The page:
Advanced O3-Type Na[Li0.05(Ni0.25Fe0.25Mn0.5)0.95]O2 Cathode for Sodium Ion Batteries

Wednesday, 27 May 2015
Salon C (Hilton Chicago)
H. M. Kim, J. Y. Hwang, S. M. Oh (Hanyang University), S. T. Myung (Sejong University), B. Scrosati (Istituto Italiano di Tecnologia, Genova, Italy), K. Amine (Argonne National Laboratory), and Y. K. Sun (Hanyang University)
Previous studies have investigated O3-type layer sodium compounds because of several advantages, including the intercalation ability of Na+ into a layer structure like LiMO2 (M: transition metals), the ease of synthesis, and the lack of cation mixing, which perturbs ion diffusion in the Na layers due to the larger ionic radius of Na+ compared to Li+. To date, detailed structural and electrochemical studies are limited because of the instability of the material structure at high voltages, especially for cathode materials containing Fe transition metals.

 For O3-type cathodes, in addition to an early report by Yamamoto et al.,[1] Okada’s group recently revisited α-NaFeO2. Since then, Komaba and co-workers studied NaFeO2, which delivers a discharge capacity of about 80 mAhg−1 with a limited charge cutoff voltage up to 3.3 V vs Na/Na+, above which they hypothesized that structural deterioration by Fe migration caused severe capacity fade within several cycles.[2] These prior works are milestone studies since an inexpensive Fe3+/4+ redox reaction produces a moderate capacity in an acceptable operating voltage range. Komaba et al. also suggested that partial replacement of Fe by Co to yield NaFe0.5Co0.5O2 generated favorable results by suppressing Fe migration and thereby yielding a discharge capacity of about 160 mA h g−1 (12 mA g−1) in the operating voltage range of 2.5−4.0 V. Compared to NaFeO2, this capacity is higher by a factor of 2, and the operating voltage was increased as well. Furthermore, Komaba et al. looked at solid solution NaFeO2 NaNi0.5Mn0.5O2 with a molar ratio of 4:6, NaFe0.4M0.6O2 (M =Ni0.5Mn0.5), which exhibited an available capacity of approximately 130 mA h g−1 at a 0.05 C-rate. This result is improved relative to NaFeO2 but is inferior to Na[Ni0.5Mn0.5]O2, as previously published. Johnson et al.[3] reported a new layer compound, Na(NiII1/3FeIII1/3MnIV1/3)O2, which demonstrated similar charge−discharge behavior as a Li(Ni1/3Co1/3Mn1/3)O2 cathode with a delivered first-discharge capacity of about 130 mA h g−1 at a 0.1 C-rate up to 4.0 V. Recently, O3-type Na[Ni0.25Fe0.5Mn0.25]O2 cathode materials were reported by our group which show stable cycle performance and rate capability, but it still shows the limited discharge capacity of 140 mA h g−1 because of voltage limitation (3.9 V). From the above, it is clear that the discharge capacity of NaFeO2can be enhanced by replacing Fe with other transition metals to prevent iron migration at higher voltages. However, for all of the cases mentioned, the upper cutoff voltage was limited to 4.0 V to avoid decomposition of the electrolyte.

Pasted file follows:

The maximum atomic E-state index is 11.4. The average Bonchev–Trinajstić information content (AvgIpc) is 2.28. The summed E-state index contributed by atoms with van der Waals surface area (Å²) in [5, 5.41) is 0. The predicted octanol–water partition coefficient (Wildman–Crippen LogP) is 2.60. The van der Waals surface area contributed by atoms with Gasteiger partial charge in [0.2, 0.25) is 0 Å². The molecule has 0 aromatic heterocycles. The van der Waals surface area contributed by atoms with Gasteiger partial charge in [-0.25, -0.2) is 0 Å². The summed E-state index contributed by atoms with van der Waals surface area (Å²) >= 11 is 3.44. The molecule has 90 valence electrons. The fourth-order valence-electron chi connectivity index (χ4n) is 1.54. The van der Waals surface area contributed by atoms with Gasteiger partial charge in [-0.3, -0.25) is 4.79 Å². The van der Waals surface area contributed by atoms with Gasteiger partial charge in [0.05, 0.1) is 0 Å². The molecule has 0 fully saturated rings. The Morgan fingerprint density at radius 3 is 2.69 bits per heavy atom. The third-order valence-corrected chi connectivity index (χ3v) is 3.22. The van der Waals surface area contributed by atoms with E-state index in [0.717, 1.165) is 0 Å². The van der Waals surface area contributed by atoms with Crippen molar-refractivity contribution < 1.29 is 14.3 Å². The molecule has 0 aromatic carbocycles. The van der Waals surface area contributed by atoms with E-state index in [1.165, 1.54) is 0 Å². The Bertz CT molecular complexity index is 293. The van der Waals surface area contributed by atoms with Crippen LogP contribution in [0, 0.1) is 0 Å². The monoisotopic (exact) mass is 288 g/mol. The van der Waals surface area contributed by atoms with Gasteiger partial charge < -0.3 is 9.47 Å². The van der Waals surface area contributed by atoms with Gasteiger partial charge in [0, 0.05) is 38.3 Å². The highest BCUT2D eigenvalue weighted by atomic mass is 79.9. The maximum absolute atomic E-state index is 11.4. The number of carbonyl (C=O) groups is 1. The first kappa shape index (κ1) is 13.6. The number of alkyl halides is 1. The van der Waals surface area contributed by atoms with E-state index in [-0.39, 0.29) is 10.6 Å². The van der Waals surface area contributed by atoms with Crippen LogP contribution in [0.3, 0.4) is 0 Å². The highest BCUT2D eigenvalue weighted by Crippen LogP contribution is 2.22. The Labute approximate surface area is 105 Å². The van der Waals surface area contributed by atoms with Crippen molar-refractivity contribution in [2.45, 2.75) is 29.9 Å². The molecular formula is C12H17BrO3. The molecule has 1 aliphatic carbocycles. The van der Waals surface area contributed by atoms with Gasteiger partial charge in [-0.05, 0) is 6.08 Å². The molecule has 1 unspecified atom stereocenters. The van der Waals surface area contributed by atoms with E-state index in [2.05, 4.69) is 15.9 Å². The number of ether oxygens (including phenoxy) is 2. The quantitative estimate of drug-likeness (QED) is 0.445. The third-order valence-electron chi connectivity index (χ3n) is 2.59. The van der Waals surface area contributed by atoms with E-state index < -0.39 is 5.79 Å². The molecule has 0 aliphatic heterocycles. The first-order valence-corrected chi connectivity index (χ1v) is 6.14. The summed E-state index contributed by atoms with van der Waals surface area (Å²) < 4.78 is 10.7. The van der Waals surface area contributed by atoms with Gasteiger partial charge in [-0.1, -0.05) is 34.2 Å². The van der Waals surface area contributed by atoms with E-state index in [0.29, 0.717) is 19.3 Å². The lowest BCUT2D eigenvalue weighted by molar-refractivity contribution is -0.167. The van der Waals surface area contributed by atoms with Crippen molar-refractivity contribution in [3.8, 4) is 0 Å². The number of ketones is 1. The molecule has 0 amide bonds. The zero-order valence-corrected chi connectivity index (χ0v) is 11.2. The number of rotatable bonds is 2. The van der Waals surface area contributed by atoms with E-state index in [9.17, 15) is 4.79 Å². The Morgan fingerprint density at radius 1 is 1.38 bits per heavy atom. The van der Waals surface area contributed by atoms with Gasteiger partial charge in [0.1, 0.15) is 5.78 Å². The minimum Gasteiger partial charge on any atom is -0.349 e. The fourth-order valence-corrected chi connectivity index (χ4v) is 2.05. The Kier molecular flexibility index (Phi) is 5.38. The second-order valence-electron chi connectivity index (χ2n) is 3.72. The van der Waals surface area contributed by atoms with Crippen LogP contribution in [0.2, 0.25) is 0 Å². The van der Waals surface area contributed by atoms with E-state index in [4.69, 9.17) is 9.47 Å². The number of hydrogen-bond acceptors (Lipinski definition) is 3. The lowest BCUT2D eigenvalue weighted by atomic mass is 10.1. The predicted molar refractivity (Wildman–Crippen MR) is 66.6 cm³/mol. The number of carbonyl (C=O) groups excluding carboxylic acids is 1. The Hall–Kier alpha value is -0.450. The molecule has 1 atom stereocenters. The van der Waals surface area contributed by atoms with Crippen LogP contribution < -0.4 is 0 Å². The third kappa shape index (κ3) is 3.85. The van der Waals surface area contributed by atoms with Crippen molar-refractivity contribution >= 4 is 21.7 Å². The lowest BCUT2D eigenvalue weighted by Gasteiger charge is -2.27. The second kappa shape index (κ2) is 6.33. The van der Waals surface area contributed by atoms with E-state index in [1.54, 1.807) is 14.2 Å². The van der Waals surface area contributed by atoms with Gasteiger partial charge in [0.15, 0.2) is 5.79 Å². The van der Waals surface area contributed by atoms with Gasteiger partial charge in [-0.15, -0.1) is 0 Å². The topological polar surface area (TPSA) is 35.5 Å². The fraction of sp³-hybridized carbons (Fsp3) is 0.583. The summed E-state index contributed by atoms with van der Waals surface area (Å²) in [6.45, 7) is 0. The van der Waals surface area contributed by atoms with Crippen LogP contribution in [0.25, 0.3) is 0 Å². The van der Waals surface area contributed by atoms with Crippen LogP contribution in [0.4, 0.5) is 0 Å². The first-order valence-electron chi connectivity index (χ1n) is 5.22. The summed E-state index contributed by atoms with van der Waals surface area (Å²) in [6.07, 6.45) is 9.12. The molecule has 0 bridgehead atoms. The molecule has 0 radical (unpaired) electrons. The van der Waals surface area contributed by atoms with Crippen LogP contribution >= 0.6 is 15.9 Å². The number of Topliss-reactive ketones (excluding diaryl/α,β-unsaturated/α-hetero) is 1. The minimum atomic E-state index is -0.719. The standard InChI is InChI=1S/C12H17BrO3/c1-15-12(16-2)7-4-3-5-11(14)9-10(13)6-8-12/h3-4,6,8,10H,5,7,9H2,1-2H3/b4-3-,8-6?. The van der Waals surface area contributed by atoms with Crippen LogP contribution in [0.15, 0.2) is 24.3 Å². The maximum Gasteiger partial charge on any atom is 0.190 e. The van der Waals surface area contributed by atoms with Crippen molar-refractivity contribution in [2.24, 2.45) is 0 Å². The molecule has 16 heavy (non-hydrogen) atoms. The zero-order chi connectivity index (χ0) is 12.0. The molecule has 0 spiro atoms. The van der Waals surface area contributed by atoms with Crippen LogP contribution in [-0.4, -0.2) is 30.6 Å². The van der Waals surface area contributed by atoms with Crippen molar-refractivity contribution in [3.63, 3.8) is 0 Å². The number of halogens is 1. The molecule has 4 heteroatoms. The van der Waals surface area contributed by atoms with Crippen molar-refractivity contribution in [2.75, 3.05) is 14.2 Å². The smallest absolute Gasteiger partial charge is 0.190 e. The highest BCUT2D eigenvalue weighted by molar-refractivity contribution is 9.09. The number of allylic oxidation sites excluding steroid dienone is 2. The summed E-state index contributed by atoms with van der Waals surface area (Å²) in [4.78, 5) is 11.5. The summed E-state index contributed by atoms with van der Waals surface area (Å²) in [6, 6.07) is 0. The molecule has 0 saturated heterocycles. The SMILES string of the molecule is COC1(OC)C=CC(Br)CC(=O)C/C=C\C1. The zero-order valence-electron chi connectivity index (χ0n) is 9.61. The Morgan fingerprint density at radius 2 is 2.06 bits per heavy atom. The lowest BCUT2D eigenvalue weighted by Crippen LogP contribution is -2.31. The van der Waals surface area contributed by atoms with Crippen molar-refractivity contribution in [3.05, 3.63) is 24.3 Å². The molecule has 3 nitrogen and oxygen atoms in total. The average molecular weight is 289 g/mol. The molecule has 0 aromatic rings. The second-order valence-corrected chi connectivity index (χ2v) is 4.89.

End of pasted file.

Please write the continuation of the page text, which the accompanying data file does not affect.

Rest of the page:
We postulate that the reversible capacity can be further increased provided that the available upper cutoff voltage of the O3-type NaFexM1−xO2 (M = transition metals) can be increased. NaMnO2 is stable for cycling up to 4 V based on the Mn3+/4+ redox reaction, although it suffers from a poor rate capability.[4] Also, according to our and other prior reports, with partial substitution of transition metals by Li in the transition metal layer, Li[Li0.06(Ni0.5Mn0.5)0.94]O2, Na0.85Li0.17Ni0.21Mn0.64O2, and P2 type  Na0.8[Li0.12Ni0.22Mn0.66]O2, Na0.83[Li0.07Ni0.31Mn0.62]O2 were effective in stabilizing the crystal structure during cycling and C-rate testing.[5] Utilizing the above-mentioned concept, namely, Li and Mn adaption into the α-NaFeO2 structure, we produced Na[Li0.05(Ni0.25Fe0.25Mn0.5)0.95]O2 via oxalate coprecipitation.


[1] Takeda, Y.; Nakahara, K.; Nishijima, M.; Imanishi, N.; Yamamoto, O.Mater. Res. Bull. 1994, 29, 659−666.

[2] Yabuuchi, N.; Yoshida, H.; Komaba, S. Electrochemistry. 2012, 80 (10), 716−719.

[3] Kim, D.; Lee, E.; Slater, M.; Lu, W.; Rood, S.; Johnson, C. S. Electrochem. Commun. 2012, 18, 66−69

[4] Ma, X.; Chen, H.; Ceder, G.J. Electrochem. Soc. 2011, 158 (12), A1307−A1312

[5] Myung, S.-T.; Komaba, S.; Kurihara, K.; Hosoya, K.; Kumagai, N.; Sun, Y.-K.; Nakai, I.; Yonemura, M.; Kamiyama, T. Chem. Mater. 2006, 18, 1658−1666